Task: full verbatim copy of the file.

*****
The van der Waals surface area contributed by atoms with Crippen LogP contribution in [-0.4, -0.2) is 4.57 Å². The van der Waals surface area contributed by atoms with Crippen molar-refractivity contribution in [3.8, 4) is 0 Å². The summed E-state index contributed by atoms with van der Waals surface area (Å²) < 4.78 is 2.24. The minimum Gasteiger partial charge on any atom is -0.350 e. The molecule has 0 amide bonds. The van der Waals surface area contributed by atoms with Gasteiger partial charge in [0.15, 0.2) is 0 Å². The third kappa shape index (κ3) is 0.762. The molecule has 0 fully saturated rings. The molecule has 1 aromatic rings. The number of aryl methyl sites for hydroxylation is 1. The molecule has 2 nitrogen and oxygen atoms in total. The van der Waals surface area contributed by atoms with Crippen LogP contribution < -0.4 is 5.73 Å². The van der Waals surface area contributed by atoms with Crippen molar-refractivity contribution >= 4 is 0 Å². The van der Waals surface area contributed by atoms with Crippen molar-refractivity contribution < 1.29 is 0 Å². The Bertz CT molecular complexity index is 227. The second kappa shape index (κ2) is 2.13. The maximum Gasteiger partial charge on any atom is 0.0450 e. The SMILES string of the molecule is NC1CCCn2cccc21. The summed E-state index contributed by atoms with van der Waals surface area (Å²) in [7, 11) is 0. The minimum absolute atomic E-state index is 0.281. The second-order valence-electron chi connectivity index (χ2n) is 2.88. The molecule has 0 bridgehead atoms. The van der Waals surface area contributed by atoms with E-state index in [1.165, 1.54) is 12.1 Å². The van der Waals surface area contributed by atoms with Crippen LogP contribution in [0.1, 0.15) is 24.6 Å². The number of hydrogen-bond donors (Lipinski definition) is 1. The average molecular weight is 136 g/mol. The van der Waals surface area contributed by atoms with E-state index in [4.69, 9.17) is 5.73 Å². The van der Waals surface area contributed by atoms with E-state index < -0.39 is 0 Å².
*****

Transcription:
The van der Waals surface area contributed by atoms with Crippen LogP contribution in [-0.4, -0.2) is 4.57 Å². The van der Waals surface area contributed by atoms with Crippen molar-refractivity contribution in [3.8, 4) is 0 Å². The summed E-state index contributed by atoms with van der Waals surface area (Å²) < 4.78 is 2.24. The minimum Gasteiger partial charge on any atom is -0.350 e. The molecule has 0 amide bonds. The van der Waals surface area contributed by atoms with Gasteiger partial charge in [0.15, 0.2) is 0 Å². The third kappa shape index (κ3) is 0.762. The molecule has 0 fully saturated rings. The molecule has 1 aromatic rings. The number of aryl methyl sites for hydroxylation is 1. The molecule has 2 nitrogen and oxygen atoms in total. The van der Waals surface area contributed by atoms with Crippen LogP contribution < -0.4 is 5.73 Å². The van der Waals surface area contributed by atoms with Crippen molar-refractivity contribution >= 4 is 0 Å². The van der Waals surface area contributed by atoms with Crippen molar-refractivity contribution < 1.29 is 0 Å². The Bertz CT molecular complexity index is 227. The second kappa shape index (κ2) is 2.13. The maximum Gasteiger partial charge on any atom is 0.0450 e. The SMILES string of the molecule is NC1CCCn2cccc21. The summed E-state index contributed by atoms with van der Waals surface area (Å²) in [7, 11) is 0. The minimum absolute atomic E-state index is 0.281. The second-order valence-electron chi connectivity index (χ2n) is 2.88. The molecule has 0 bridgehead atoms. The van der Waals surface area contributed by atoms with E-state index in [1.165, 1.54) is 12.1 Å². The van der Waals surface area contributed by atoms with Crippen LogP contribution in [0.1, 0.15) is 24.6 Å². The number of hydrogen-bond donors (Lipinski definition) is 1. The average molecular weight is 136 g/mol. The van der Waals surface area contributed by atoms with E-state index in [4.69, 9.17) is 5.73 Å². The van der Waals surface area contributed by atoms with E-state index < -0.39 is 0 Å².